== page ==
Friday, January 6, 2017


DEUTSCHE BANK NATL. v. Oliver, 24 Misc. 3d 838 - NY: Dist. Court, Nassau County, 1st Dist. 2009:

"The court must reject the petitioner's contentions. CPLR 2201 broadly empowers the court to grant a stay of proceedings "in a proper case, upon such terms as may be just." The propriety of granting a stay in any given case is limited only by "the Court's own sense of discretion, prudence, and justice" (Matter of Joseph v Cheeseboro, 42 Misc 2d 917, 919 [1964, Greenfield, J.], revd on other grounds 43 Misc 2d 702 [1964]).

Contrary to petitioner's contention, the RPAPL does not constrain the court. Indeed, the provisions cited by petitioner (RPAPL 753) on their face apply only to proceedings "to recover the possession of premises in the city of New York" (RPAPL 753 [1]). A different section (RPAPL 751) once incorporated provisions relating to discretionary stays "outside the city of New York" (RPAPL 751 [4] [a]). The latter provisions, however, were effective "only until September first, nineteen hundred sixty-seven" (RPAPL 751 [e]). In any event, the provisions of section 751, like the provisions of section 753, literally apply only to stay applications "before a warrant is issued" (RPAPL 751; see Errigo v Diomede, 14 Misc 3d 988, 991 [2007]; New York City Hous. Auth. v Witherspoon, 12 Misc 3d 899, 905 [2006]).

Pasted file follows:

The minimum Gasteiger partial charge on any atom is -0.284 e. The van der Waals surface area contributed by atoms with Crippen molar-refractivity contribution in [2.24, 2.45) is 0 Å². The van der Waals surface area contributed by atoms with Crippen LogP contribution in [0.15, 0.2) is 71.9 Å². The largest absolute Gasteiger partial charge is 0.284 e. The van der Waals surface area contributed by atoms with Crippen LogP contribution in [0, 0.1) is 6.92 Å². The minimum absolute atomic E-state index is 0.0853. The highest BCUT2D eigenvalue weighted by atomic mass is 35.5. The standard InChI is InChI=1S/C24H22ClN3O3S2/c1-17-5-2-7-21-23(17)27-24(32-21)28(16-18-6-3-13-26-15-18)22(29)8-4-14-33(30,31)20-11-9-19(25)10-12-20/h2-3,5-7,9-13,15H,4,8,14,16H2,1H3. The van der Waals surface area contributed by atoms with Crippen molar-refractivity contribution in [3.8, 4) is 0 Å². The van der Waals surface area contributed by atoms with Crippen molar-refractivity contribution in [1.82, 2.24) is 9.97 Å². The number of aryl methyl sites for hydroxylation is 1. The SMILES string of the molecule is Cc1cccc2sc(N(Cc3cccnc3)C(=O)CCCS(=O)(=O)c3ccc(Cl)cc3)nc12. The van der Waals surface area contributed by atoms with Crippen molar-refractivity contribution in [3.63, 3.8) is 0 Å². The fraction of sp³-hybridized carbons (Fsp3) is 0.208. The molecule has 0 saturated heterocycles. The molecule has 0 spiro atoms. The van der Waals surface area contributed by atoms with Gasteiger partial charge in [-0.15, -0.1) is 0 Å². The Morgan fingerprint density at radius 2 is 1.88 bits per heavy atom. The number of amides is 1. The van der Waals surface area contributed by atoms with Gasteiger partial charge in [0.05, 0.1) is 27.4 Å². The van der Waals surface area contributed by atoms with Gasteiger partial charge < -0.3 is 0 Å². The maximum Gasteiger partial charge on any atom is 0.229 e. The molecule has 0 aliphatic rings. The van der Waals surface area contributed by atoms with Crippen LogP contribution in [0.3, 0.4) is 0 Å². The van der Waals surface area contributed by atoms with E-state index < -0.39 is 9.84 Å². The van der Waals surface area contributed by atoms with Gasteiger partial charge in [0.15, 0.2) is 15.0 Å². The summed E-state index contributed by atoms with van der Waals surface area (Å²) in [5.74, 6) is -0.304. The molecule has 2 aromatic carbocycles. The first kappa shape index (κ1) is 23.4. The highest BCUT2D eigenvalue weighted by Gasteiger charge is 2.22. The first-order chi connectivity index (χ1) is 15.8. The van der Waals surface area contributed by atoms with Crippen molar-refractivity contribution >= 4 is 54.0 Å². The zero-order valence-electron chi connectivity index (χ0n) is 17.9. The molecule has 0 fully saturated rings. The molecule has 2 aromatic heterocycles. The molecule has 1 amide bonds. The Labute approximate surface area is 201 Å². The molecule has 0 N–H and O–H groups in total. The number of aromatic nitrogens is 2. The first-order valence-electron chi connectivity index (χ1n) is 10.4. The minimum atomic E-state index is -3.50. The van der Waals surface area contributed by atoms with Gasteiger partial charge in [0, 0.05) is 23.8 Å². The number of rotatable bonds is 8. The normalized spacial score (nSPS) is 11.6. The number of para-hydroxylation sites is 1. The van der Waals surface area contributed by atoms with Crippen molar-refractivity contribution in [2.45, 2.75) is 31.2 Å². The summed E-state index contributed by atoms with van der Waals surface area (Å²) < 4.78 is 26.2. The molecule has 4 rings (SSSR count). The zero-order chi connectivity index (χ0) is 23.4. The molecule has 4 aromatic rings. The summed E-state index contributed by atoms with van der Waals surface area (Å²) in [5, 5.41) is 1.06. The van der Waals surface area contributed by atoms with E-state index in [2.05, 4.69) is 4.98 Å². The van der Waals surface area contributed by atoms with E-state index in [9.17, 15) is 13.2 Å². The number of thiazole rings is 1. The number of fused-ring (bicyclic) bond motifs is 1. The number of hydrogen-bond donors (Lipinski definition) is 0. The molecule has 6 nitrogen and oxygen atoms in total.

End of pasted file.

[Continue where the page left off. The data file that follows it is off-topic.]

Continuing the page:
Postwarrant stay applications accordingly are governed by the more general provisions of CPLR 2201 and traditional equitable principles (Canigiani v Deptula, 59 Misc 2d 401 [1969, Niehoff, J.]). This is not to suggest that there are no limits upon the exercise of the court's discretion. Both within and outside the City of New York, judges are cognizant that "there must be some limitations on their discretion to stay issuance and/or execution of a warrant" (see New York City Hous. Auth. v Witherspoon at 906). But it is equally well established that judges retain the equitable power to "mold ... relief to accord with the exigencies of the case" (see Newman v Sherbar Dev. Co., 47 AD2d 648 [2d Dept 1975], discussed in New York City Hous. Auth. v Witherspoon at 908).

Accordingly, the court rejects petitioner's contention that the court's authority is limited by the RPAPL. To the contrary, the court's power to act is firmly grounded in CPLR 2201 as made applicable under section 212 of the Uniform District Court Act (see Canigiani v Deptula, supra).

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